From Docker to Podman - VS Code DevContainers
A Simplified Guide for Transitioning from Docker to Podman in Your Development Environment
Table of contents
- Been a while... 👀
- A Quick Refresher on DevContainers 🏝
- The Podman Appeal 🎸
- The Challenge: VS Code Loves Docker
- The Solution: Trick VS Code with a Shell Script
- Wrapping Up
Been a while... 👀
It's been a minute, hasn't it? I've been...busy, but I'm back with something that I think you'll find both useful and intriguing. While I was away, I stumbled upon a nifty trick that involves swapping Docker for Podman in DevContainers on VS Code. This isn't a step-by-step guide; it's more like sharing a cool discovery I made. So, let's get to it!
A Quick Refresher on DevContainers 🏝
If you're new to the concept, DevContainers in VS Code are a way to containerize your development environment. This ensures that your setup is both portable and consistent, effectively eliminating the "it works on my machine" syndrome.
Think of DevContainers as your very own Codespace or Gitpod, but without needing the cloud. It's like having a sandbox, but your computer is the playground. You get to build your castles in an isolated space, keeping the rest of your system pristine.
The Podman Appeal 🎸
Switching gears to Podman, why would you want to replace Docker? Imagine Docker as the old, reliable minivan. It gets the job done, but it's not the sleekest. Podman is like the electric car that just rolled off the assembly line—efficient, user-friendly, and secure.
Docker has been the go-to containerization tool for years, but Podman is emerging as a strong alternative. Podman offers a few advantages:
Rootless Containers: Run containers without needing root privileges, enhancing security. Learn more about rootless containers.
Systemd Integration: Better integration with Linux's init system, systemd. For Linux users, this is a significant benefit. Podman's compatibility with systemd offers better process management and orchestration. Learn more about systemd.
Follows Open Standards: Fully compatible with Open Container Initiative (OCI) standards. Podman is OCI-compliant, which means it adheres to industry standards for container images, making it easier to switch between different container technologies. Learn more about OCI.
So, if you're looking to break free from Docker's grasp, Podman is worth considering.
The Challenge: VS Code Loves Docker
Here's the hiccup: VS Code's DevContainers extension is tightly coupled with Docker. When you try to use Podman, VS Code throws a fit and keeps asking you to install Docker. That's the issue we're going to solve today.
The Solution: Trick VS Code with a Shell Script
Step 1: Install Podman
First things first, you'll need to install Podman. On a Mac, you can use Homebrew:
brew install podman
Step 2: Initialize and Start Podman Machine
Before using Podman, you need to initialize and start a Podman machine:
podman machine init
podman machine start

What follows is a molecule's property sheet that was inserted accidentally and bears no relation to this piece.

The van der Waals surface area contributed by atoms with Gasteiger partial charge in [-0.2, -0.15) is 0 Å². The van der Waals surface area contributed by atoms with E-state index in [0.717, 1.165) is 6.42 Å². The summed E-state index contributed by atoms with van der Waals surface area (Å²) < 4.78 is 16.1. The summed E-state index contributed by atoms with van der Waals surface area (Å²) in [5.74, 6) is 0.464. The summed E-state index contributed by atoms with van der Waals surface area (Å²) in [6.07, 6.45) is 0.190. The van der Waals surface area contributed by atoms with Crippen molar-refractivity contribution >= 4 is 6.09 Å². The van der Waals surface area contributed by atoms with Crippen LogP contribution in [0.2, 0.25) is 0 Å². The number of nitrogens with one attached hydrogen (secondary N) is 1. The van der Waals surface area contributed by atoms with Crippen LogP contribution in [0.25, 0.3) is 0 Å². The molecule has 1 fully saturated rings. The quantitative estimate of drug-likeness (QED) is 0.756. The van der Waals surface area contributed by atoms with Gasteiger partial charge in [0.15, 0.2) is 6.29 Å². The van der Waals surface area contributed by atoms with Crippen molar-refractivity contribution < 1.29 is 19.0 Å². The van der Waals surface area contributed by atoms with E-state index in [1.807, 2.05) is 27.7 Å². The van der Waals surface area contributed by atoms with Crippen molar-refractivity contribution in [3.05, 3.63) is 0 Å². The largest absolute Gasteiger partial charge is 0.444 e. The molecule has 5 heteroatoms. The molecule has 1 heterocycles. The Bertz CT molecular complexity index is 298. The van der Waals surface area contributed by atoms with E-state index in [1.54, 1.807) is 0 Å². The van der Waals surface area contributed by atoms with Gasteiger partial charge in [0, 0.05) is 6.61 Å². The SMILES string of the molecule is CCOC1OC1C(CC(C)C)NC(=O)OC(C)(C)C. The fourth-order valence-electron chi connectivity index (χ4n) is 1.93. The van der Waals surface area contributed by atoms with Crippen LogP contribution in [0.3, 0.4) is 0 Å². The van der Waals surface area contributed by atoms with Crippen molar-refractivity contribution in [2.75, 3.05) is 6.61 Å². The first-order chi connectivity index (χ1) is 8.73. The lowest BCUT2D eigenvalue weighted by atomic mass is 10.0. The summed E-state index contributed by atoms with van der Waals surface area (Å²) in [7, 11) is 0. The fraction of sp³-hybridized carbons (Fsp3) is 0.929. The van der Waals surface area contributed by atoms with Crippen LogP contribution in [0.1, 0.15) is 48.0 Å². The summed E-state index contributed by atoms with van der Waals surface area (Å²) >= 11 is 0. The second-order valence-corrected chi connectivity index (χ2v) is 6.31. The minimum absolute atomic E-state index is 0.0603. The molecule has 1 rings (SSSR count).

Step 3: Create a Shell Script
VS Code is looking for a command named
docker. We'll give it what it wants, but we'll secretly redirect it to
Create a new shell script and name it
sudo nano /usr/local/bin/docker
In the script, add the following lines:
exec podman "$@"
Save the file and exit the text editor.
Step 4: Make the Script Executable
Now, make the script executable:
sudo chmod +x /usr/local/bin/docker
Step 5: Restart VS Code
Close and reopen VS Code to apply the changes. It should now be none the wiser, happily using Podman instead of Docker.
Step 1: Install Podman
Open your terminal and run the following command to install Podman:
sudo apt install -y podman
Steps 2-5: Follow the same steps as for macOS
Step 1: Install Podman for Windows
Download and install Podman from the official site.
Step 2: Create a Batch File
Create a batch file named
docker.bat to act as an alias for Podman:
Place this batch file in a directory that's in your system's
Option 1: Use an Existing Directory in
Open a Command Prompt and type
echo %PATH%to see the directories currently in your
Choose an existing directory that you have write access to, such as
Save or move your
docker.batfile into that directory.
Option 2: Create a New Directory and Add It to
Create a new directory where you want to store your batch files, for example,
docker.batfile into this new directory.
To add this directory to your
PATH, right-click on 'This PC' or 'Computer' on your desktop or File Explorer, and choose
On the left-hand side, click on
Advanced system settings.
Click on the
Environment Variablesbutton near the bottom right.
Under the 'System variables' section, find and select the
Pathvariable, then click on
Newand add the path to your new directory,
OKon all the dialog boxes to save your changes.
Verify the Setup
To verify that the batch file is accessible:
Open a new Command Prompt window (important, as existing windows won't pick up the change).
dockerand hit Enter. If everything is set up correctly, this should now execute Podman due to the aliasing in your
By following these steps, you ensure that the batch file is in a directory listed in your
PATH, making it accessible from any command prompt window.
Step 3: Restart VS Code
Close and reopen VS Code to apply the changes.
There you have it—a Podman-powered DevContainer in VS Code, right on your local machine. It's like having a VIP pass to a more secure and efficient coding environment. Whether you're a newcomer or a seasoned developer, I hope you find this as useful as I did.
So go ahead, give Podman a spin, and bring a little more freedom to your containerized development environments.